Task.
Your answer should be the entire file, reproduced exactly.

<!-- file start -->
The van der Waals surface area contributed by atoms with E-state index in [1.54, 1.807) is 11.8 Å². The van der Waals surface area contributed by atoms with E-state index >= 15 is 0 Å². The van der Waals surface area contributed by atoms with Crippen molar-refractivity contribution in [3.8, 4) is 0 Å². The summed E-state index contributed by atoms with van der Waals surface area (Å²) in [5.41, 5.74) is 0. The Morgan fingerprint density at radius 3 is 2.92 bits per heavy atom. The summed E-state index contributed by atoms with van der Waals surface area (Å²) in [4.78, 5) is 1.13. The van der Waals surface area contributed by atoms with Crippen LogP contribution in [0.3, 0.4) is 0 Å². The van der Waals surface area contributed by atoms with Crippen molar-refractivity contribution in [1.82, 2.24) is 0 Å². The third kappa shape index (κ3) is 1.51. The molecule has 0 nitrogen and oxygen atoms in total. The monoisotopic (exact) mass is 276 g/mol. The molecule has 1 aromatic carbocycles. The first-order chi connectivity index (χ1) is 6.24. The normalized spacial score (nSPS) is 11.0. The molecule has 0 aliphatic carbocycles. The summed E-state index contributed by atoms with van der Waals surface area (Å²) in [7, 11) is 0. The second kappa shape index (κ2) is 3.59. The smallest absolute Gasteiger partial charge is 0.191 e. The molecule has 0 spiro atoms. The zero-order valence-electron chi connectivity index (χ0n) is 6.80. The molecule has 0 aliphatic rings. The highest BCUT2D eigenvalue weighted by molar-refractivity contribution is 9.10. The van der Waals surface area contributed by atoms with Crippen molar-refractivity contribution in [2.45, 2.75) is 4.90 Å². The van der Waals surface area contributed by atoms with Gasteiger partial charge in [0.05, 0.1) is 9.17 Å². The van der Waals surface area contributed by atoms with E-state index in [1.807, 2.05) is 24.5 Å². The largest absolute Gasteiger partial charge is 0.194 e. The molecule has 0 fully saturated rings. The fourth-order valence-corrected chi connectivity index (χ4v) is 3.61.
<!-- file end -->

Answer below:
The van der Waals surface area contributed by atoms with E-state index in [1.54, 1.807) is 11.8 Å². The van der Waals surface area contributed by atoms with E-state index >= 15 is 0 Å². The van der Waals surface area contributed by atoms with Crippen molar-refractivity contribution in [3.8, 4) is 0 Å². The summed E-state index contributed by atoms with van der Waals surface area (Å²) in [5.41, 5.74) is 0. The Morgan fingerprint density at radius 3 is 2.92 bits per heavy atom. The summed E-state index contributed by atoms with van der Waals surface area (Å²) in [4.78, 5) is 1.13. The van der Waals surface area contributed by atoms with Crippen LogP contribution in [0.3, 0.4) is 0 Å². The van der Waals surface area contributed by atoms with Crippen molar-refractivity contribution in [1.82, 2.24) is 0 Å². The third kappa shape index (κ3) is 1.51. The molecule has 0 nitrogen and oxygen atoms in total. The monoisotopic (exact) mass is 276 g/mol. The molecule has 1 aromatic carbocycles. The first-order chi connectivity index (χ1) is 6.24. The normalized spacial score (nSPS) is 11.0. The molecule has 0 aliphatic carbocycles. The summed E-state index contributed by atoms with van der Waals surface area (Å²) in [7, 11) is 0. The second kappa shape index (κ2) is 3.59. The smallest absolute Gasteiger partial charge is 0.191 e. The molecule has 0 spiro atoms. The zero-order valence-electron chi connectivity index (χ0n) is 6.80. The molecule has 0 aliphatic rings. The highest BCUT2D eigenvalue weighted by molar-refractivity contribution is 9.10. The van der Waals surface area contributed by atoms with Crippen molar-refractivity contribution in [2.45, 2.75) is 4.90 Å². The van der Waals surface area contributed by atoms with Gasteiger partial charge in [0.05, 0.1) is 9.17 Å². The van der Waals surface area contributed by atoms with E-state index in [1.807, 2.05) is 24.5 Å². The largest absolute Gasteiger partial charge is 0.194 e. The molecule has 0 fully saturated rings. The fourth-order valence-corrected chi connectivity index (χ4v) is 3.61.